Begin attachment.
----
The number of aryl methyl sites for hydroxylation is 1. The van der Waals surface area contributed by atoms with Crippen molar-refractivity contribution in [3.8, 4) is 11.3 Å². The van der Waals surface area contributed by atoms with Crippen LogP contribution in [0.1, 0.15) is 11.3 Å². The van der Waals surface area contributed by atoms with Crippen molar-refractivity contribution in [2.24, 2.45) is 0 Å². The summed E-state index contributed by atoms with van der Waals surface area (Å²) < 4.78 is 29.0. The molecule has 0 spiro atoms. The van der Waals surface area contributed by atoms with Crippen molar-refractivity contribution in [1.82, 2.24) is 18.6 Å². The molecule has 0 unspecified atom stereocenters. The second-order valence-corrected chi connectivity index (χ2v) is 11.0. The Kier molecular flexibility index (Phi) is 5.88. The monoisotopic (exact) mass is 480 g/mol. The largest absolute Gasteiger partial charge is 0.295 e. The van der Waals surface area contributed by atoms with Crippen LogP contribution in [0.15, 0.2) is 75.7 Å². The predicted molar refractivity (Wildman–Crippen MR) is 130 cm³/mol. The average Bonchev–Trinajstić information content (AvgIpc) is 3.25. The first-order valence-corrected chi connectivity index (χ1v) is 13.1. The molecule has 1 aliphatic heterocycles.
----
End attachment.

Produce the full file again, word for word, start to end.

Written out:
The number of aryl methyl sites for hydroxylation is 1. The van der Waals surface area contributed by atoms with Crippen molar-refractivity contribution in [3.8, 4) is 11.3 Å². The van der Waals surface area contributed by atoms with Crippen LogP contribution in [0.1, 0.15) is 11.3 Å². The van der Waals surface area contributed by atoms with Crippen molar-refractivity contribution in [2.24, 2.45) is 0 Å². The summed E-state index contributed by atoms with van der Waals surface area (Å²) < 4.78 is 29.0. The molecule has 0 spiro atoms. The van der Waals surface area contributed by atoms with Crippen molar-refractivity contribution in [1.82, 2.24) is 18.6 Å². The molecule has 0 unspecified atom stereocenters. The second-order valence-corrected chi connectivity index (χ2v) is 11.0. The Kier molecular flexibility index (Phi) is 5.88. The monoisotopic (exact) mass is 480 g/mol. The largest absolute Gasteiger partial charge is 0.295 e. The van der Waals surface area contributed by atoms with Crippen LogP contribution in [0.15, 0.2) is 75.7 Å². The predicted molar refractivity (Wildman–Crippen MR) is 130 cm³/mol. The average Bonchev–Trinajstić information content (AvgIpc) is 3.25. The first-order valence-corrected chi connectivity index (χ1v) is 13.1. The molecule has 1 aliphatic heterocycles.